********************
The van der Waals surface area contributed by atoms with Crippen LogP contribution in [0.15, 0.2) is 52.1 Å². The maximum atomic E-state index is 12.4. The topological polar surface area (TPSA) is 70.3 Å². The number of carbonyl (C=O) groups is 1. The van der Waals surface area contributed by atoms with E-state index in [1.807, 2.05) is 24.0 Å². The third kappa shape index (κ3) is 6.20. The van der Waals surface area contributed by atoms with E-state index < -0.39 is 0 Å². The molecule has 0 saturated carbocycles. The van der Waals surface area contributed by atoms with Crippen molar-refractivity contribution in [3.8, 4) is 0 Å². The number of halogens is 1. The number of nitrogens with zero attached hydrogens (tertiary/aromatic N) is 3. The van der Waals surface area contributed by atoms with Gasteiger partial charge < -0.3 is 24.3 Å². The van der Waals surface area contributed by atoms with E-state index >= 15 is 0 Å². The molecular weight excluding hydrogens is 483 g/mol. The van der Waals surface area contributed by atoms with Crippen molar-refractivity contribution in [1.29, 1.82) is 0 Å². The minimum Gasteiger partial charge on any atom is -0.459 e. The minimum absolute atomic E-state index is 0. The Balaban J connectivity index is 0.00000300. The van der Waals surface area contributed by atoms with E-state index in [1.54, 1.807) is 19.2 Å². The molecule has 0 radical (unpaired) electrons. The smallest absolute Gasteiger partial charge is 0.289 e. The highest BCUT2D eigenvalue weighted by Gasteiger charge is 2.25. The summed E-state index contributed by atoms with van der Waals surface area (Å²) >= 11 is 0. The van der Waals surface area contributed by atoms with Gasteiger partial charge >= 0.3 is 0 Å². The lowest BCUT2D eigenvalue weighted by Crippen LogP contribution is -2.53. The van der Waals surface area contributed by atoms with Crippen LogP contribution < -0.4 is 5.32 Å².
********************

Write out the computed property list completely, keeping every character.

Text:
The van der Waals surface area contributed by atoms with Crippen LogP contribution in [0.15, 0.2) is 52.1 Å². The maximum atomic E-state index is 12.4. The topological polar surface area (TPSA) is 70.3 Å². The number of carbonyl (C=O) groups is 1. The van der Waals surface area contributed by atoms with E-state index in [1.807, 2.05) is 24.0 Å². The third kappa shape index (κ3) is 6.20. The van der Waals surface area contributed by atoms with E-state index < -0.39 is 0 Å². The molecule has 0 saturated carbocycles. The van der Waals surface area contributed by atoms with Crippen molar-refractivity contribution in [3.8, 4) is 0 Å². The number of halogens is 1. The number of nitrogens with zero attached hydrogens (tertiary/aromatic N) is 3. The van der Waals surface area contributed by atoms with Gasteiger partial charge < -0.3 is 24.3 Å². The van der Waals surface area contributed by atoms with E-state index >= 15 is 0 Å². The molecular weight excluding hydrogens is 483 g/mol. The van der Waals surface area contributed by atoms with Crippen molar-refractivity contribution in [1.29, 1.82) is 0 Å². The minimum Gasteiger partial charge on any atom is -0.459 e. The minimum absolute atomic E-state index is 0. The Balaban J connectivity index is 0.00000300. The van der Waals surface area contributed by atoms with E-state index in [1.54, 1.807) is 19.2 Å². The molecule has 0 radical (unpaired) electrons. The smallest absolute Gasteiger partial charge is 0.289 e. The highest BCUT2D eigenvalue weighted by Gasteiger charge is 2.25. The summed E-state index contributed by atoms with van der Waals surface area (Å²) >= 11 is 0. The van der Waals surface area contributed by atoms with Gasteiger partial charge >= 0.3 is 0 Å². The lowest BCUT2D eigenvalue weighted by Crippen LogP contribution is -2.53. The van der Waals surface area contributed by atoms with Crippen LogP contribution < -0.4 is 5.32 Å².